The unofficial captain of the Chicago Cubs has two years left on his deal. Would it be in the team’s best interest to extend Rizzo before that time ends?
As a baseball fan, Chicago Cubs first baseman Anthony Rizzo possesses all the qualities you could want out of a player. His consistently high offensive numbers and his ability to always be on the field is something you need out of a leader. Rizzo is one of the few people in the organization that remembers the 100-loss Cubs teams and how far this franchise has come.
In my mind, Rizzo is one of the pieces the Cubs should absolutely extend long-term. There is no such thing as a guarantee in sports, but Rizzo producing at an above-average level for a complete season is just about as close as it gets.
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The three-time All-Star has not played fewer than 140 games since becoming an everyday player in 2013, including a league-high 160 appearances in 2015. an incredible feat for a player that has also lead the league in hit by pitches on three separate occasions.
It’s one thing to be tough and fill a spot on a lineup card day in and day out. What Rizzo is able to do season after season offensively is incredible. Outside of 2013, his first full year, he has not had a batting average under .273, an on-base percentage under .382 nor a slugging percentage under .470.
The sign of a very elite hitter in my opinion is when their slash lines are at or above .300 BA, .400 OBP, and .500 Slugging. Rizzo’s worst seasons after 2013 almost meet these incredibly high standards.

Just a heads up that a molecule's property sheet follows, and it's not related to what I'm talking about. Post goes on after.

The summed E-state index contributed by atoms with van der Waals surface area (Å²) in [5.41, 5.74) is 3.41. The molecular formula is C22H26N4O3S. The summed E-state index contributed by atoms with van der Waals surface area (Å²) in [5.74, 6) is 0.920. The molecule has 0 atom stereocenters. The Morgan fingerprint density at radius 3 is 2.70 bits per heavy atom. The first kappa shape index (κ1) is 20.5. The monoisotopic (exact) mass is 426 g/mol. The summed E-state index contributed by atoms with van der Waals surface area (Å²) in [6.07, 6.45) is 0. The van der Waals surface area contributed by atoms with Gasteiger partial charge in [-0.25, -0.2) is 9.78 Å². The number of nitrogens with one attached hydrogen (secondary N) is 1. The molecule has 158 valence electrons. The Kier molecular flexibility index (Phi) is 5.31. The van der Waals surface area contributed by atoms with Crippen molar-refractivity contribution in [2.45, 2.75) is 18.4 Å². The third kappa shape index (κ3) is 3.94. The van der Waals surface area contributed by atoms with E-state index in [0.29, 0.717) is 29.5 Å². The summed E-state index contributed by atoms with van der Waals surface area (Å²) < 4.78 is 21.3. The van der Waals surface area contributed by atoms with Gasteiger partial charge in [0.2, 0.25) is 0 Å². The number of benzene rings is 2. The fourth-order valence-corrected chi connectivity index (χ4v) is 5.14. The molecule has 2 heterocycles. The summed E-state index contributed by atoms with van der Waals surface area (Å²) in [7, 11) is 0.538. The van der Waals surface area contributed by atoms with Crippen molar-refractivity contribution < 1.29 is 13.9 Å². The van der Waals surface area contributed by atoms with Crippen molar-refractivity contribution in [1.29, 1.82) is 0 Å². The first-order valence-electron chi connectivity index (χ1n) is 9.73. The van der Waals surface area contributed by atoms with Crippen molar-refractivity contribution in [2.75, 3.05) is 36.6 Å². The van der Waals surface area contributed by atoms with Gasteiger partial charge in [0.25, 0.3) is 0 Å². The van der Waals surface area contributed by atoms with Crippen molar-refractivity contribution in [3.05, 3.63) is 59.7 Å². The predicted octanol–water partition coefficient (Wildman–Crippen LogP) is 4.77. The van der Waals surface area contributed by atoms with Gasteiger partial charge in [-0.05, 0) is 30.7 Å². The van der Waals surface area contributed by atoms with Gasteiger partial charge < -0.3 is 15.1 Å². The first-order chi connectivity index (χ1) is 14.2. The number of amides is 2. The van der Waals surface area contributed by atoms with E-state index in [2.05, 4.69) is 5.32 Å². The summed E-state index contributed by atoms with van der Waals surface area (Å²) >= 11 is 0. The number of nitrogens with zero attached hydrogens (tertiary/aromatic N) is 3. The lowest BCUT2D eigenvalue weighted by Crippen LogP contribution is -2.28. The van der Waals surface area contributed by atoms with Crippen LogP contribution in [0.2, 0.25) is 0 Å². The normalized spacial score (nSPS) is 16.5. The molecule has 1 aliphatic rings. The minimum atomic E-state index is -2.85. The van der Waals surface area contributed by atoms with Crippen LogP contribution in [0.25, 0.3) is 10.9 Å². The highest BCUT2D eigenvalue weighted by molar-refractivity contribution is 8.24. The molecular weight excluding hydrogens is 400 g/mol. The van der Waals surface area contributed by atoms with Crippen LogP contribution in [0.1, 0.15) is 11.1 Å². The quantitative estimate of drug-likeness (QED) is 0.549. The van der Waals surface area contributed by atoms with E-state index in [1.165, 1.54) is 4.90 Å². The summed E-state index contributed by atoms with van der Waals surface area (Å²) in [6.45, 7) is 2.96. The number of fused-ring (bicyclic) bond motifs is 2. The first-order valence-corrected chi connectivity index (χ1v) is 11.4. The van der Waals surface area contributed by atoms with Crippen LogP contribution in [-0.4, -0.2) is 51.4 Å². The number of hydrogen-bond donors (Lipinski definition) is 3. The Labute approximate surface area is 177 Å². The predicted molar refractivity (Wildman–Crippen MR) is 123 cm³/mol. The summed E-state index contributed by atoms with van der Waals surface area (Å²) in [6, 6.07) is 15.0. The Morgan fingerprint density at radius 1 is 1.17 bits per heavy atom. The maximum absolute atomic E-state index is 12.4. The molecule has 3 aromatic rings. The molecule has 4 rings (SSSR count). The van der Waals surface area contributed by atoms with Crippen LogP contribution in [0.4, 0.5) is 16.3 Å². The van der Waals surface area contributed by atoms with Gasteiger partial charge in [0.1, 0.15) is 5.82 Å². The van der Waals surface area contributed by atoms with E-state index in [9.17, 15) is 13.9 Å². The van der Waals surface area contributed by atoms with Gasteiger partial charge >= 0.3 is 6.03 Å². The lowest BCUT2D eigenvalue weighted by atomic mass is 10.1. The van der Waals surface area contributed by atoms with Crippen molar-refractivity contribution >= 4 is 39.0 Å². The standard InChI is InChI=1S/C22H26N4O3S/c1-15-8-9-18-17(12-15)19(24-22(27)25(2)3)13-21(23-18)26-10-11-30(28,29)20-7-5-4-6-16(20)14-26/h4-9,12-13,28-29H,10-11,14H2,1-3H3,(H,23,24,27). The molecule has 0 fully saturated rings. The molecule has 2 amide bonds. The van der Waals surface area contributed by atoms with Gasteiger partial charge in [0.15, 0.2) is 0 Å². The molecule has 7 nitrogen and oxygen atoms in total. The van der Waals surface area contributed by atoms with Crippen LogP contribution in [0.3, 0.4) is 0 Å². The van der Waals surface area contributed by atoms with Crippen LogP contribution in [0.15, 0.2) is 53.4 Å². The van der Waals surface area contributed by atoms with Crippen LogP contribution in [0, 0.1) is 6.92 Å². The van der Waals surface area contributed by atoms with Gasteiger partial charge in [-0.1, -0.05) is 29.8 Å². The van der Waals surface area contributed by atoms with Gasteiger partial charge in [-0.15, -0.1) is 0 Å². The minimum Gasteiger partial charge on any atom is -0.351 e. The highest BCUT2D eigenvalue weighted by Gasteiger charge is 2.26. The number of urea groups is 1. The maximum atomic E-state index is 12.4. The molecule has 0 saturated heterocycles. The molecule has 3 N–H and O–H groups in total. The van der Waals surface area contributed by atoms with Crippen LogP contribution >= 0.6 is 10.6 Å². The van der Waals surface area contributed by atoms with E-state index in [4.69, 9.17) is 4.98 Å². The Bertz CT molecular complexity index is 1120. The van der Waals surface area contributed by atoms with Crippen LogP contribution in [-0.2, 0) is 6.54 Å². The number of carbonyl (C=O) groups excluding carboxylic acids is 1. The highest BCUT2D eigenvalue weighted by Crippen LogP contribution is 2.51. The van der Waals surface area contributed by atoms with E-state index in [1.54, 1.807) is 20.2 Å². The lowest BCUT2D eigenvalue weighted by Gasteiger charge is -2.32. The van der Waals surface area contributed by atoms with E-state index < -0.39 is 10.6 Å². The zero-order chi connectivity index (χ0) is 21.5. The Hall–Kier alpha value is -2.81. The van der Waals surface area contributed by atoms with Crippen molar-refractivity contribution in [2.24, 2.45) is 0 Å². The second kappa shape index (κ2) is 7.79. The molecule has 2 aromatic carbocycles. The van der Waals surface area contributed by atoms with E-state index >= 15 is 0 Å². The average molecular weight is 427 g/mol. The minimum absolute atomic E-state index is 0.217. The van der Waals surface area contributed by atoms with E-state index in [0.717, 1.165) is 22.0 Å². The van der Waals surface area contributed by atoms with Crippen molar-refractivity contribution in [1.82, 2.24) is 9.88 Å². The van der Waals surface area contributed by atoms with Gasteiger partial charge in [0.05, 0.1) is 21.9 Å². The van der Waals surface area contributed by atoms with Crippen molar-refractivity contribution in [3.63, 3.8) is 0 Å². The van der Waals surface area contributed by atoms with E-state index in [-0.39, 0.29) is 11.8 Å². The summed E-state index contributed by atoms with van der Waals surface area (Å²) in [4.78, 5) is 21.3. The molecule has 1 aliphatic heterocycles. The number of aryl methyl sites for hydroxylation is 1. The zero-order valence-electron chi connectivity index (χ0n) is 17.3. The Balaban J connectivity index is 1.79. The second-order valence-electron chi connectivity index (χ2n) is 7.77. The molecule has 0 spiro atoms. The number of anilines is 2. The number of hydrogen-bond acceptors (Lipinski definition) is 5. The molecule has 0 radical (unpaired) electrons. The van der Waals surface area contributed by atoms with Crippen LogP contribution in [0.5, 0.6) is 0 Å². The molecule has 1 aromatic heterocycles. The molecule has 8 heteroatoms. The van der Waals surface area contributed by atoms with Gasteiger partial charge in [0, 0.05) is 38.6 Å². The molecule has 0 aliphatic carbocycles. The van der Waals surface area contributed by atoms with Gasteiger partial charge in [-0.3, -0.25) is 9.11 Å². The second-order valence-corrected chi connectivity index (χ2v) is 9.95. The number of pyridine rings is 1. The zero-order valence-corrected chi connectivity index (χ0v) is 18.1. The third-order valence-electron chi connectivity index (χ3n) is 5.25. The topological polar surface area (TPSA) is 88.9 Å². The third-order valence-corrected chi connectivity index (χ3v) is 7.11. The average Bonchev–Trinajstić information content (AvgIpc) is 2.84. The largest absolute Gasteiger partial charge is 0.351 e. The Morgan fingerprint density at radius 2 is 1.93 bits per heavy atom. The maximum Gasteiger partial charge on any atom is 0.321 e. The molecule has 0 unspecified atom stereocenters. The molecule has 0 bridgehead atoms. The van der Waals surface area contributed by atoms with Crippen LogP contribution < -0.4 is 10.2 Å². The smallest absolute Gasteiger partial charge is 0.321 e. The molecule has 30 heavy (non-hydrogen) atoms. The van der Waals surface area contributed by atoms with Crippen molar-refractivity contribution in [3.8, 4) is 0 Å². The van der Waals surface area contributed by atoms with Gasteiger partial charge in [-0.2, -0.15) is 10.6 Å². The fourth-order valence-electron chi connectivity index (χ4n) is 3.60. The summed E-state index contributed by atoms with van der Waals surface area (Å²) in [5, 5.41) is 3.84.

The numbers speak for themselves. Rizzo does not have bad years. He constantly puts up elite numbers for the Chicago Cubs and the front office should reward that offensive production with an extension.
Entering his age-30 season, Rizzo could realistically sign a five-to-eight year deal and be relatively productive for his whole contract. Rizzo is scheduled to make $14,500,000 in each of the next two seasons. As a sign of appreciation as well as an attempt to prolong the Cubs’ success, I would tear up that contract and sign the first baseman to a seven-year, $154 million contract. This average annual value is similar to Joey Votto, who I think is a fair comparison in terms of complete player.
Something about Anthony Rizzo makes you want him to succeed. He has been through it all with the Chicago Cubs and I, along with many Cub fans want to see the big guy retire wearing Cubbie blue pinstripes.